From being popularly known as ‘phone number search app’ in 2015 to a ‘mobile identity’ platform in 2018, Truecaller has evolved. India was a key trigger to the company, where it has launched some exclusive offerings like payment integration and offline search.
At a press conference in Bengaluru in February 2016, Truecaller, which was then more popularly known as ‘the phone number search app’, unveiled 'TrueSDK'(now called Truecaller SDK). The Software Development Kit (SDK) enabled third-party apps to onboard users with their Truecaller profile and verified phone number. The goal was to provide both end users and businesses a ‘one-touch and password-free experience’ to connect with each other.
At that stage Truecaller had partnered with and gave early access to 12 popular Indian apps. Fast forward to January 2018 and Truecaller has evolved. While it’s most popular use case is still as a phone number search’ or caller ID app, the Stockholm-headquartered company has also tripled down as a dialer, SMS spam detector and blocker. It has also made Truecaller SDK an open offering for enterprises.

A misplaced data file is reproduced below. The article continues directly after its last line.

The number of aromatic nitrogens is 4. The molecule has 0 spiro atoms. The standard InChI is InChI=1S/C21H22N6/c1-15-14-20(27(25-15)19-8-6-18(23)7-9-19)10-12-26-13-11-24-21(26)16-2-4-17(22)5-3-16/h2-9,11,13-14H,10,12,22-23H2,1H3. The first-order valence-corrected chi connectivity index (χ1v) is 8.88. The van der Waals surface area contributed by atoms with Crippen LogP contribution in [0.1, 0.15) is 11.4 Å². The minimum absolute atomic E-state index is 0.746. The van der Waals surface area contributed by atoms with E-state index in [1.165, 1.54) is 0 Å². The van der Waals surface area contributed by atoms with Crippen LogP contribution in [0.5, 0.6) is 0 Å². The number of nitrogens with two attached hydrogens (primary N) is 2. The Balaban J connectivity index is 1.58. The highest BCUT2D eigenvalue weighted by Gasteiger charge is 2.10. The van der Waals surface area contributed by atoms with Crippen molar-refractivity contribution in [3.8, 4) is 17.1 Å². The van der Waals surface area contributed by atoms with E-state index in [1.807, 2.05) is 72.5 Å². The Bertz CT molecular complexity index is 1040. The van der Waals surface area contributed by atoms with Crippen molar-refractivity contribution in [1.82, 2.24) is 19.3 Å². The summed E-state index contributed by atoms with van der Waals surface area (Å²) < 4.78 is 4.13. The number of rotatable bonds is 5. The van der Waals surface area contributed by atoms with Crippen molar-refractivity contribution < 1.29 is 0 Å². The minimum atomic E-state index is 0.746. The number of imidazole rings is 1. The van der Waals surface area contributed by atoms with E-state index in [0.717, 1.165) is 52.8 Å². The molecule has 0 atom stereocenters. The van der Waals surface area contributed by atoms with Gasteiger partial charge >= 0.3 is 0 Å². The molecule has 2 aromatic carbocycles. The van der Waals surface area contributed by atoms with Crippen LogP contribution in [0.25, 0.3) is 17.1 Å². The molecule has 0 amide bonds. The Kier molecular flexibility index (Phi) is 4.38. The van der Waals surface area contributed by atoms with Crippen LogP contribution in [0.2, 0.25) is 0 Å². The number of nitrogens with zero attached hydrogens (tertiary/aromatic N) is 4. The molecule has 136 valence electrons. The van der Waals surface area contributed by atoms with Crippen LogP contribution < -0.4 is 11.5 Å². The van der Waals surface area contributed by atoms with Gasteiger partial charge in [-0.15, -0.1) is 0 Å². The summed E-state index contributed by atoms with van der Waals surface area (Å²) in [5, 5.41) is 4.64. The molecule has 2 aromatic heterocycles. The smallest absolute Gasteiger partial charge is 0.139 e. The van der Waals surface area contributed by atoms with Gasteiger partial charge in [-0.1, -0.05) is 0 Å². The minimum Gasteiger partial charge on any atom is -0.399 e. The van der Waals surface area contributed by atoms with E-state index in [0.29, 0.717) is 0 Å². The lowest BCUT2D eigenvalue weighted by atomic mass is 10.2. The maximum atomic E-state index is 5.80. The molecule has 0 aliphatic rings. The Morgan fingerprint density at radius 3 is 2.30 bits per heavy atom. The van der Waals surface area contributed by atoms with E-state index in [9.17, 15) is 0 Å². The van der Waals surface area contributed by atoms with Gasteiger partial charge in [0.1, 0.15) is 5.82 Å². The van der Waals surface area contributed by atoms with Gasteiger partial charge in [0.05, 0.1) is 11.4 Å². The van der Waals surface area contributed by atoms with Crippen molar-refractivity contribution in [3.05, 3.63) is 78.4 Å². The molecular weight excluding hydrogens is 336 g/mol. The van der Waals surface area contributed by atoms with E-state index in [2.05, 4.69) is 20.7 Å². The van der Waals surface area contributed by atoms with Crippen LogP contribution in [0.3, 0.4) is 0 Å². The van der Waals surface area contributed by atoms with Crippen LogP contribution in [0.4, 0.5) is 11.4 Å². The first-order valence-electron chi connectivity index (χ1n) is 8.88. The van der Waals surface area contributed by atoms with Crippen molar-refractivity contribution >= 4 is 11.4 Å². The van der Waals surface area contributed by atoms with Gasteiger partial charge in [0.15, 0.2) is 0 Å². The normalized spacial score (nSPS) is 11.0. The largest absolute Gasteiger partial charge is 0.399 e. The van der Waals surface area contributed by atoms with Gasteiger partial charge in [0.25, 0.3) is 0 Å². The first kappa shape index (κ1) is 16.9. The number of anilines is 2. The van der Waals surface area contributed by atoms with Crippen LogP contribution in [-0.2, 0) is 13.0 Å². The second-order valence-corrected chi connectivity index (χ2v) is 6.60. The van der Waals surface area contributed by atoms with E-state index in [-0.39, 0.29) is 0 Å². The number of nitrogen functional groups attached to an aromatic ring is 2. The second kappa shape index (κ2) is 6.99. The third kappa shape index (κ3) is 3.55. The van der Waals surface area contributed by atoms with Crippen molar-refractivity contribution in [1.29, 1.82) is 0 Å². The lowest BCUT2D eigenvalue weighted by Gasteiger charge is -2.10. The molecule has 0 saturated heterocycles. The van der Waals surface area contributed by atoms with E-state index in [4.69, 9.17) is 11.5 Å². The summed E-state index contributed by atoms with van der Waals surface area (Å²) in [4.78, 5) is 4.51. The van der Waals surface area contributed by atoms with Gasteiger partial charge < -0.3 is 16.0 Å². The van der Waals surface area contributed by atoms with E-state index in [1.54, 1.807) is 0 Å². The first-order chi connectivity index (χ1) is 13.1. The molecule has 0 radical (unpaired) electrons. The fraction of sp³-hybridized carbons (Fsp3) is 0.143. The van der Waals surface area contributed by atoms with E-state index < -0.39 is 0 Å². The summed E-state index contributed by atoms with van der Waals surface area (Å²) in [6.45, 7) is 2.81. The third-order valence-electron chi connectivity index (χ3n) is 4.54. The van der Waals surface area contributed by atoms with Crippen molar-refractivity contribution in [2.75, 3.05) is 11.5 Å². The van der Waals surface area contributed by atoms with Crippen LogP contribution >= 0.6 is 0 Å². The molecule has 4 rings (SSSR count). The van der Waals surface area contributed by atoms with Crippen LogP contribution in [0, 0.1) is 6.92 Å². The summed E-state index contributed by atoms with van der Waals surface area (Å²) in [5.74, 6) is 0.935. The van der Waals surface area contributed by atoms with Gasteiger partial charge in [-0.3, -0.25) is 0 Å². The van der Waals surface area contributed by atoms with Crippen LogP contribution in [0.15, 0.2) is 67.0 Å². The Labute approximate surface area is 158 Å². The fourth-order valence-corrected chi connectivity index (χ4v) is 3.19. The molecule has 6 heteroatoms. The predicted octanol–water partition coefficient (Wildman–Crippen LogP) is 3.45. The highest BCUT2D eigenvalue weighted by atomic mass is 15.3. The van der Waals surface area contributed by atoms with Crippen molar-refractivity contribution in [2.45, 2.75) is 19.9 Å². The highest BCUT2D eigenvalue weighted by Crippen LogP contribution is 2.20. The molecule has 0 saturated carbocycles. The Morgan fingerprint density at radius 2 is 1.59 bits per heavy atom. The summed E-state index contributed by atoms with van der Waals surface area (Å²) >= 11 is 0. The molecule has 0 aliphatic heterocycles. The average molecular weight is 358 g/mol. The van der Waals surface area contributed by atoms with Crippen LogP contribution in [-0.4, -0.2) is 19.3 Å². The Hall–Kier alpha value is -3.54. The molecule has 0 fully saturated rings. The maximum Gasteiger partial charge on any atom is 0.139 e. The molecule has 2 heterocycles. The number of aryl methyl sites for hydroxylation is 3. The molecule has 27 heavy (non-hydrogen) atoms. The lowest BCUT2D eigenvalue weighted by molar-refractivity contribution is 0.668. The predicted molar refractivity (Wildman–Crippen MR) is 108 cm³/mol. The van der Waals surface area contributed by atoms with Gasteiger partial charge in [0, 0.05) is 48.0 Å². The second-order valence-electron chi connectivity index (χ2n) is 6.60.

On Jan 15, 2018, Truecaller announced that it will be soon launching a backup feature to help people retain their data when switching to a new phone, getting new SIM cards or resetting their device. The blogpost explained,
Truecaller will back up all your contacts, call history, call logs, block list and settings preferences to a file that will be stored on your Google Drive. If you don’t already have a Google Drive account you’ll be prompted to create one.
While most of the above features are for end-consumers’ convenience, TrueCaller SDK is currently a free service for developers and may likely be a key part of Truecaller’s monetisation strategy going forward. YourStory recently spoke to Priyam Bose, Director & Head, Worldwide Developer & Startup Relations at Truecaller to understand how Truecaller SDK has worked out over the last two years and Truecaller’s overall strategy for India and other markets. Here is the story.
Truecaller was founded in 2009 by Alan Mamedi and Nami Zarringhalam. Headquartered in Stockholm, Sweden, the investors include Sequoia Capital, Atomico and Kleiner Perkins Caufield Byers. The company’s overall mission is to build trust everywhere by making communication safe and efficient.
Truecaller SDK is available on Android, iOS and web platforms and can be used by any app or a website to onboard, autofill user information, or verify the user’s phone number based identity through the users’ consent. Priyam noted that the SDK program has seen tremendous progress since the launch. He noted,